President Clinton laid out his case for establishing "permanent normal trade relations" with China in a March 8 speech held at the university's School of Advanced International Studies in Washington. The visit marked the first time a sitting U.S. president has made a major address at the 56-year-old institution.
Earlier in the day Clinton sent legislation to Congress that would grant China permanent trading privileges in the U.S. market, a status, he said, that would allow Americans to "share in the economic benefits of China joining the World Trade Organization."
"Supporting China's entry into the WTO, however, is about more than our economic interests," Clinton said. "It is clearly in our larger national interest. It represents the most significant opportunity that we have had to create positive change in China since the 1970s, when President Nixon first went there."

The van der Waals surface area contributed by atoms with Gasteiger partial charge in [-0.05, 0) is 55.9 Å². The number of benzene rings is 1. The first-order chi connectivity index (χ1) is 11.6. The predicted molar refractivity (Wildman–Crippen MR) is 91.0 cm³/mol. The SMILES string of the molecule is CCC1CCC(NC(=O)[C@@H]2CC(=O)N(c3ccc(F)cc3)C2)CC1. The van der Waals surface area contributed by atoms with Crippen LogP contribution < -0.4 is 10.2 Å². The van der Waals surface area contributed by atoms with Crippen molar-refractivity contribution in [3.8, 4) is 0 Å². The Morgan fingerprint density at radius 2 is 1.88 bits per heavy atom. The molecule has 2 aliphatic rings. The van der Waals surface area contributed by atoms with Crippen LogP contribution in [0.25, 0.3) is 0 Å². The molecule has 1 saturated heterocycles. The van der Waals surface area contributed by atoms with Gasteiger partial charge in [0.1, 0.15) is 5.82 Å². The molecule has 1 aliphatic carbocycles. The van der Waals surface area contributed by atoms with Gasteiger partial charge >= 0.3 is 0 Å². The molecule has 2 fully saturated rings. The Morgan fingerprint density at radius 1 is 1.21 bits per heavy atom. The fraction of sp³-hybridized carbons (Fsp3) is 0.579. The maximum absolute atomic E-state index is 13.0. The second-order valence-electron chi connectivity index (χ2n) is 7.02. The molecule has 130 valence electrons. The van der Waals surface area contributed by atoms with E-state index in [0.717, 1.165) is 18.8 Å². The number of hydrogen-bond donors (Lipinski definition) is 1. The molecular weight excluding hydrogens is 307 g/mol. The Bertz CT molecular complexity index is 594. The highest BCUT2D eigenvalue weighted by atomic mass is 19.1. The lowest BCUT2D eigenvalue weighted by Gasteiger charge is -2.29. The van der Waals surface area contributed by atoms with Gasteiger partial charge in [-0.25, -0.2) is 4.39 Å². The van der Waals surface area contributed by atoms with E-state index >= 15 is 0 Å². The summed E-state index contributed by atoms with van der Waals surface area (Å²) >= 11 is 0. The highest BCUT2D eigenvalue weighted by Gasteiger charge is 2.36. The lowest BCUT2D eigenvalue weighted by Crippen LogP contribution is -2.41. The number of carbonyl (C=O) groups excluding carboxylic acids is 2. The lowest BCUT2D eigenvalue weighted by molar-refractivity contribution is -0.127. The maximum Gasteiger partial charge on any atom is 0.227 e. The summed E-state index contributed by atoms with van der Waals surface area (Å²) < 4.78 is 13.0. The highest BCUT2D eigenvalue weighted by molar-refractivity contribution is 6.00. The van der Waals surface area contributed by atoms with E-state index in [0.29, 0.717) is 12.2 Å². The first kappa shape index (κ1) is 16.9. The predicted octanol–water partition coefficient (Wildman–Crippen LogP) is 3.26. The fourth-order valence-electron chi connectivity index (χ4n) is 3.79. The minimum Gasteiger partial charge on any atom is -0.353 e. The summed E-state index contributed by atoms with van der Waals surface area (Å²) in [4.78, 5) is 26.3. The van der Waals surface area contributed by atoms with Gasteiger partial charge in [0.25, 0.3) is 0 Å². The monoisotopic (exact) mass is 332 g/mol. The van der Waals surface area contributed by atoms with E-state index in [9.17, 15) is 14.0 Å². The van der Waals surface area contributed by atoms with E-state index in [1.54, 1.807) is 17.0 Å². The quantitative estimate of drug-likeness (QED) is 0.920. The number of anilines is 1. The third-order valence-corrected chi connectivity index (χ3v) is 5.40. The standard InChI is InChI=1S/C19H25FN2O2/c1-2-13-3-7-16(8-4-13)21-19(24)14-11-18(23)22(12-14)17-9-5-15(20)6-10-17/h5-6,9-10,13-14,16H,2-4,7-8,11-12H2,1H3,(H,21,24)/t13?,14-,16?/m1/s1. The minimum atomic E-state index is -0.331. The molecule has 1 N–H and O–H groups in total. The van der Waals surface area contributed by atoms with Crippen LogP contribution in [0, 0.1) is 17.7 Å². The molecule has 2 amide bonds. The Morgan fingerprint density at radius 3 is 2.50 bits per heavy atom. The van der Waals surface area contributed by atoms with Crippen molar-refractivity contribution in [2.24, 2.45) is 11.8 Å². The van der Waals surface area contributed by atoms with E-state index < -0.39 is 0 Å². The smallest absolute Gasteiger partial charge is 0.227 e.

Clinton was joined on the stage and introduced by university President William R. Brody, SAIS Dean Paul Wolfowitz and former congressman Lee Hamilton of Indiana. Among those in attendance in the Nitze Building's Kenney Auditorium were Secretary of the Treasury Lawrence Summers, U.S. trade representative Charlene Barshefsky, Secretary of Agriculture Dan Glickman, National Security Adviser Sandy Berger, National Economic Adviser Gene Sperling, invited guests, faculty and students.
Clinton at the beginning of his speech told Brody and Wolfowitz "how much I appreciate the involvement of Johns Hopkins and the School of Advanced International Studies in China, in particular, at this moment in history, and for giving me the chance to come here and talk about what is one of the most important decisions America has made in years."
The presidential speech caps off the latest round of prominent officials to speak at the school, including Secretary of State and SAIS alumna Madeleine Albright, then Secretary of the Treasury Robert Rubin and Heydar Aliyev, president of Azerbaijan.
To hear Clinton's speech, log onto www.sais-jhu.edu.